"Realism can never be a reflection of reality because reality itself is open to contestation." Discuss with reference to material from at least two seminar sessions.

As with most media terms and genres, realism comes under scrutiny when it comes to actually defining its form and its characteristics. This essay will examine the term and offer examples to illustrate how various writers and film directors have interpreted it. This will be achieved with the help of material from seminar sessions given on the MacCabe/McArthur debate, the cross-over of fiction and faction and the progressive realist work of Alan Bleasdale and Alan Clarke.

Different people interpret the term realism as having different characteristics. It stems from the literature of the nineteenth century when, with the development of industrialisation, the working class began to improve writing and reading skills, wanting to learn about their people: ordinary lives. The division between the classes at this time offers a reason for the content of most realist texts, which focus on the story of the underdog. According to Karl Marx, problems within society came down to the subordination of the working class, and their struggle for survival. Productions such as Cathy Come Home, Made in Britain and Boys from the Blackstuff have attempted to show that there are other points of view, it is just that they have been suppressed due to the position of the dominant ruling class, taking precedence over the working class. Generally speaking, they are depicted by middle class directors, which is positive in the respect that people and their problems are exposed, but they are sometimes shown in a rather negative way: by involving the characters in something deemed as immoral. Saturday night and Sunday Morning is a good example of this, with the main character, Arthur being at the centre of issues of violence, adultery and abortion.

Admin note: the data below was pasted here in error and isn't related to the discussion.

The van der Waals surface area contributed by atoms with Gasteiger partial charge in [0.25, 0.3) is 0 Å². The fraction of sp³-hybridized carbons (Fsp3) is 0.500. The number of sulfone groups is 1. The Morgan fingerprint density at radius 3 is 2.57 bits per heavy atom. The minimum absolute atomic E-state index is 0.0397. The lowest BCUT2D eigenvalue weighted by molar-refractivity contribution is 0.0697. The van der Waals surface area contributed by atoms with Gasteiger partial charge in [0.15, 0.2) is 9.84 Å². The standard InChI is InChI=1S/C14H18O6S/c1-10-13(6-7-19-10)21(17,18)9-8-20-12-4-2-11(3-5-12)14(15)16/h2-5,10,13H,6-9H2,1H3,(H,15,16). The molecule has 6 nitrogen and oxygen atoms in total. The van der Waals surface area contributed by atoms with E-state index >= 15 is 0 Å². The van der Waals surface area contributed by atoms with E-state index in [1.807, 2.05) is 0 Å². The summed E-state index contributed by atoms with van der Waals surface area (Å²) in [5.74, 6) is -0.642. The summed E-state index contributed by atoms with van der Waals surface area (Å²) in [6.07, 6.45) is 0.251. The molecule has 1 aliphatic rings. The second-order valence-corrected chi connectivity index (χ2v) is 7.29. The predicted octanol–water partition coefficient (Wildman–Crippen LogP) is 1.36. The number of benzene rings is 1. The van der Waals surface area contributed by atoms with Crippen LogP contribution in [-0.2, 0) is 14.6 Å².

Ian Watt claims that realism can be defined as:

"...particular events happening to individualised people in specified places and time space." (Watt 1957 cited in Fiske 1987:22)


This implies that in realist texts we are shown the problems of society in narratives that focus on personal events, actions and consequences. This is certainly true in Clarke's film Made in Britain, where we see the main character of Trevor as a rounded individual with his own unique motivations, not just the stereotypical image of a skinhead youth. In this way, we can learn about the character, and although he is an individual in his own right, he also stands for many other misunderstood but stereotyped people.

Yet this does not appear to go far enough. Raymond Williams gives other characteristics by which a text can be deemed as realism:

"...[Realism has] a contemporary setting...[and] concerns itself with...human action described in exclusively human terms...[and] deals with the lives of ordinary people." (Williams 1977 cited in Fiske 1987:22)